Search Operator

What is the search operator in APL

The search operator in APL is a special operator that scans full-text search over the specified datasets. Instead of specifying a particular field or condition, the search operator allows for a broad search across multiple fields for a given text or phrase.

Importance of the search operator:

  • Versatility: It allows users to find a specific text or term across various fields within a dataset that they choose or select for their search, without the necessity to specify each field.

  • Efficiency: Saves time when you aren’t sure which field or datasets in APL might contain the information you are looking for.

  • User-Friendliness: It’s particularly useful for users or developers unfamiliar with the schema details of a given database.

Search operator syntax

search [kind=<Search Kind>] <Search-Expression>


search [kind= CaseSensitivity ] SearchPredicate


DatasetstringThe data to be searched over in a dataset.
CaseSensitivity or Search KindstringA flag that controls the behavior of all string scalar operators, such as has, with respect to case sensitivity. Valid values are default, case_insensitive, case_sensitive. The options default and case_insensitive are synonymous, since the default behavior is case insensitive.
SearchPredicate or SearchExpressionstringA boolean expression to be evaluated for every event in the input. If it returns true, the record is outputted.

Search predicate syntax

The SearchPredicate allows you to search for specific terms in all fields of a dataset. The operator that will be applied to a search term depends on the presence and placement of a wildcard asterisk (*) in the term, as shown in the following table.

ax*igmatches regex

You can also restrict the search to a specific field, look for an exact match instead of a term match, or search by regular expression. The syntax for each of these cases is shown in the following table.

FieldName:StringLiteralThis syntax can be used to restrict the search to a specific field. The default behavior is to search all fields.
FieldName==StringLiteralThis syntax can be used to search for exact matches of a field against a string value. The default behavior is to look for a term-match.
Field matches regex StringLiteralThis syntax indicates regular expression matching, in which StringLiteral is the regex pattern.

Use boolean expressions to combine conditions and create more complex searches. For example, "axiom" and b==789 would result in a search for events that have the term axiom in any field and the value 789 in the b field.

Search predicate syntax examples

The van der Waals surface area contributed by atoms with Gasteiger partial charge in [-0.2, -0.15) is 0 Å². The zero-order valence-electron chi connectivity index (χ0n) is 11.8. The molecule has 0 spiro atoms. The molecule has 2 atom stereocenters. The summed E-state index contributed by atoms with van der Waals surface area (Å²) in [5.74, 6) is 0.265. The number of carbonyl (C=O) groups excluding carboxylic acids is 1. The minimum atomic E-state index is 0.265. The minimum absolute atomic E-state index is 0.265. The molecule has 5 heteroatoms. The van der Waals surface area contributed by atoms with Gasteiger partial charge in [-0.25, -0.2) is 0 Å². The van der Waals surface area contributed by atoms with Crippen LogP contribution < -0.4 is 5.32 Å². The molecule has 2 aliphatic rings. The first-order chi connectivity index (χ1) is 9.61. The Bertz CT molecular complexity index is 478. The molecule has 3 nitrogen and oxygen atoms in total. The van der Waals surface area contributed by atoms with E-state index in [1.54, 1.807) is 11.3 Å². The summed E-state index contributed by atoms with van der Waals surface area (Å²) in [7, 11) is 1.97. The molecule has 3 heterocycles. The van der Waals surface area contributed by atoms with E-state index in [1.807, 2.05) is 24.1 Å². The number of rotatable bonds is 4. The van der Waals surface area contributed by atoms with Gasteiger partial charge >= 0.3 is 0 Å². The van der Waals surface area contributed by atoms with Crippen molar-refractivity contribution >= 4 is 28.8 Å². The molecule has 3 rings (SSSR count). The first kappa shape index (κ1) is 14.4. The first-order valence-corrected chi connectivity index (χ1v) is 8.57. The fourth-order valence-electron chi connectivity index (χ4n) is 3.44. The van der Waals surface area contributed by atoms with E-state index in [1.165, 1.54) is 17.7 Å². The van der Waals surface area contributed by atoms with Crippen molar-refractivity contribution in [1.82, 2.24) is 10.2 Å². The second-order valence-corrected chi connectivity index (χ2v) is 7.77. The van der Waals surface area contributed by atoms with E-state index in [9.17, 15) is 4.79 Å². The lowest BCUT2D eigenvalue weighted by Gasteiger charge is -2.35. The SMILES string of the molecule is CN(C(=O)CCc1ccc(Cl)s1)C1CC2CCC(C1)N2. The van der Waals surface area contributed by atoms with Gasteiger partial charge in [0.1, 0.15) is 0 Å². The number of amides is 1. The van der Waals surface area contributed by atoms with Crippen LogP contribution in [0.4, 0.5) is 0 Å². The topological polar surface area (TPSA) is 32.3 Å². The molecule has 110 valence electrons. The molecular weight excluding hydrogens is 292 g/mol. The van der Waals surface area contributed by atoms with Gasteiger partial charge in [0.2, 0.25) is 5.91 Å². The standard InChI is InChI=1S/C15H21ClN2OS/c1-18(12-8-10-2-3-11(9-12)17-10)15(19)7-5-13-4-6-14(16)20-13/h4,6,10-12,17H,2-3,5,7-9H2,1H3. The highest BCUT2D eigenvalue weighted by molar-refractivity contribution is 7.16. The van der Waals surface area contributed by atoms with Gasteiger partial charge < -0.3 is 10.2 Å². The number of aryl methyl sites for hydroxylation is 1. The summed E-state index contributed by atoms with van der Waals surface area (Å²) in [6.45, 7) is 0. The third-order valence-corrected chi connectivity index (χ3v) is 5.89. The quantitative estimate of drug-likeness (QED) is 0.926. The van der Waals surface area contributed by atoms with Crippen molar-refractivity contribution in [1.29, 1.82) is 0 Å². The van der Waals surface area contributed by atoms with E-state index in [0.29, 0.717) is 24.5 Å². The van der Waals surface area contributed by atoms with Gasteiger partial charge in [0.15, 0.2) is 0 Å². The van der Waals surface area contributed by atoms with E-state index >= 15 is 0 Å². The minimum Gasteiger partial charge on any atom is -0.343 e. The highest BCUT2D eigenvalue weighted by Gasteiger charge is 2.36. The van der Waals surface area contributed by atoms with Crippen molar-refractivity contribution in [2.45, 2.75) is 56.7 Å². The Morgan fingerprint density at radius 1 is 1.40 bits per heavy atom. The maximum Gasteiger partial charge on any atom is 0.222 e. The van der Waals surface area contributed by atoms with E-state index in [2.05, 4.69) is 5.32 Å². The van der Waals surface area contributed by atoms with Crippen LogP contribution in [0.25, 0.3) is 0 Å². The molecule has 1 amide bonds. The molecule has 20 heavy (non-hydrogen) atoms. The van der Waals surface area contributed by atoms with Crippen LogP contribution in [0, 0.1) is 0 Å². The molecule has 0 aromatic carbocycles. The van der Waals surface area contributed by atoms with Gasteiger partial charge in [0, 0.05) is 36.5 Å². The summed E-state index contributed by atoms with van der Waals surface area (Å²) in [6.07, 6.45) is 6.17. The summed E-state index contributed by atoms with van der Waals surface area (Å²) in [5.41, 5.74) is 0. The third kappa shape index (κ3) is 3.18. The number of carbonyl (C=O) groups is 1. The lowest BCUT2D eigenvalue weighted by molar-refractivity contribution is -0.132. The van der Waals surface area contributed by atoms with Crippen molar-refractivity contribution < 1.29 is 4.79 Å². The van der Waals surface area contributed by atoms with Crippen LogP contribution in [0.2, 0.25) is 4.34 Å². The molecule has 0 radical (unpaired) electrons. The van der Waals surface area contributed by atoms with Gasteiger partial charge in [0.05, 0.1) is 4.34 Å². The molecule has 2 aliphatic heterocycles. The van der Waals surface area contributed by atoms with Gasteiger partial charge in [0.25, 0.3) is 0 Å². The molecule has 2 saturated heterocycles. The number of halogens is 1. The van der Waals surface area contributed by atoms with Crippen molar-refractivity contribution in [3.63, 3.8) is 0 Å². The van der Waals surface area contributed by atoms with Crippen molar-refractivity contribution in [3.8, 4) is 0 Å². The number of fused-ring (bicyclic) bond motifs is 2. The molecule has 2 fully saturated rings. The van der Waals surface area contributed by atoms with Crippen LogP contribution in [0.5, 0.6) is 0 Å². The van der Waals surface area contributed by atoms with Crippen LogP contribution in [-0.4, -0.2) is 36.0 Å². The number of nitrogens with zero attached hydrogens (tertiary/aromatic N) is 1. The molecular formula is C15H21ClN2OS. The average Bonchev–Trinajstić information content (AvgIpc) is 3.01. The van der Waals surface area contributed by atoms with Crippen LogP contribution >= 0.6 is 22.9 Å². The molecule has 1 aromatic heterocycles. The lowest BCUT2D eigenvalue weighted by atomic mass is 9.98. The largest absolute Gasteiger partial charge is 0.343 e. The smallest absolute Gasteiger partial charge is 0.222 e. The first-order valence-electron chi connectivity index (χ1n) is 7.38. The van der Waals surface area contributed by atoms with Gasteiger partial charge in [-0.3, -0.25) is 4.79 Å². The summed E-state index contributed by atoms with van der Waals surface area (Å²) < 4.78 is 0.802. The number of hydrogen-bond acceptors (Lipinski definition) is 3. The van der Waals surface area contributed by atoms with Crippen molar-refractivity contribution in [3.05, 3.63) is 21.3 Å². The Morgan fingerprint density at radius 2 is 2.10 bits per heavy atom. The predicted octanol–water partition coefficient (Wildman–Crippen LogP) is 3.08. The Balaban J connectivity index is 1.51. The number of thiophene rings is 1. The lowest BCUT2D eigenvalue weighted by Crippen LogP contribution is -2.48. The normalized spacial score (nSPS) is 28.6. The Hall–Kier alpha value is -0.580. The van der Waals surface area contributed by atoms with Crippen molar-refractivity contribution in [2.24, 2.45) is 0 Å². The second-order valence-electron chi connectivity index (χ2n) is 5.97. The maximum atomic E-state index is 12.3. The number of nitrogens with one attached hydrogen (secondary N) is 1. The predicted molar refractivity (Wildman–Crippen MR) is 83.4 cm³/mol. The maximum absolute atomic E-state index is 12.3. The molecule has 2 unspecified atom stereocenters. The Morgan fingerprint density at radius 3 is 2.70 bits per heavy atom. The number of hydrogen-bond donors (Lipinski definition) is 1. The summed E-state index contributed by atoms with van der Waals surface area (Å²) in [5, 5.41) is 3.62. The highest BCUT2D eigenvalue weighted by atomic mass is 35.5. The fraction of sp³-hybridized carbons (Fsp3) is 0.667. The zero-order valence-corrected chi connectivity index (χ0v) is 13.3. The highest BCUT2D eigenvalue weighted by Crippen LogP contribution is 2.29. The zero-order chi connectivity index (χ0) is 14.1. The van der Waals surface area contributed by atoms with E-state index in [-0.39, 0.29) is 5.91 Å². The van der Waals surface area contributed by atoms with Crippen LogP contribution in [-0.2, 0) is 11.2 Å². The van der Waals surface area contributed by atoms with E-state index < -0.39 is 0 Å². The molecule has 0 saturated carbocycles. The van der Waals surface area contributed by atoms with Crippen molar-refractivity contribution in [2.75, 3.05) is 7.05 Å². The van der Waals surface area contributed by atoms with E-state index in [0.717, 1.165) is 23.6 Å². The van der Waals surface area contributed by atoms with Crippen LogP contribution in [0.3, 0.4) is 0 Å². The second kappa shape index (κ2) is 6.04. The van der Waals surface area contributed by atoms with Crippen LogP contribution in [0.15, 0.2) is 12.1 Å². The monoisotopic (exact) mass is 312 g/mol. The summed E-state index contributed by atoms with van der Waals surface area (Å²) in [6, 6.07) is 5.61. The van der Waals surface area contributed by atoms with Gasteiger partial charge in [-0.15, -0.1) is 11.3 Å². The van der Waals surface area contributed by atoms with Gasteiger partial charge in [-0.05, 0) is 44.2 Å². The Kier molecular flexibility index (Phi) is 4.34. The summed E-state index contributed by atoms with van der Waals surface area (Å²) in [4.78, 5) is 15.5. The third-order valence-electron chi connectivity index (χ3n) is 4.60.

#SyntaxMeaning (equivalent where)Comments
1search "axiom"where * has "axiom"
2search field:"axiom"where field has "axiom"
3search field=="axiom"where field=="axiom"
4search "axiom*"where * hasprefix "axiom"
5search "*axiom"where * hassuffix "axiom"
6search "*axiom*"where * contains "axiom"
7search "Pad*FG"where * matches regex @"\bPad.*FG\b"
8search *where 0==0
9search field matches regex "..."where field matches regex "..."
10search kind=case_sensitiveAll string comparisons are case-sensitive
11search "axiom" and ("log" or "metric")where * has "axiom" and (* has "log" or * has "metric")
12search "axiom" or (A>a and A<b)where * has "axiom" or (A>a and A<b)
13search "AxI?OM"where * matches regex @"\bAxI.OM\b"? matches a single character
14search "axiom" and not field:"error"where * has "axiom" and not field has "error"Excluding a field from the search


Global term search

Search for a term over the dataset in scope.

| search "image"

Conditional global term search

Search for records that match both terms in the dataset.

| search "jpeg" and ("GET" or "true")

Case-sensitive search

Search for events that match both case-sensitive terms in the dataset.

| search kind=case_sensitive "css"

Search specific Fields

Search for a term in the “method” and “user_agent” fields in the dataset.

| search method:"GET" or user_agent :"Mozilla"

Limit search by timestamp

Search for a term over the dataset if the term appears in an event with a date greater than the given date.

| search "get" and _time > datetime('2022-09-16')

Using kind=default

By default, the search is case-insensitive and uses the simple search.

| search kind=default "INDIA"

Using kind=case_sensitive

Search for logs that contain the term "text" with case sensitivity.

| search kind=case_sensitive "text"

Using kind=case_insensitive

Explicitly search for logs that contain the term "CSS" without case sensitivity.

| search kind=case_insensitive "CSS"

Using search *

Search all logs. This would essentially return all rows in the dataset.

| search *

Contain any substring

Search for logs that contain any substring of "brazil".

| search "*brazil*"

Search for Multiple Independent Terms

Search the logs for entries that contain either the term "GET" or "covina", irrespective of their context or the fields they appear in.

| search "GET" or "covina"

Best practices in using the search operator:

  • Avoid Overuse: For known schema and recurring queries, it's more efficient to use field-specific queries. Using broader queries with search can be expensive and may not be suitable for dashboards or monitors unless fully understood.

  • Combine with other operators: After using the search operator to find the desired data, use other APL operators to refine, aggregate, and format results.

  • Use search kinds effectively: If you are aware of the pattern, make use of kind to specify if it's a default search, case_insensitive, or case_sensitive.

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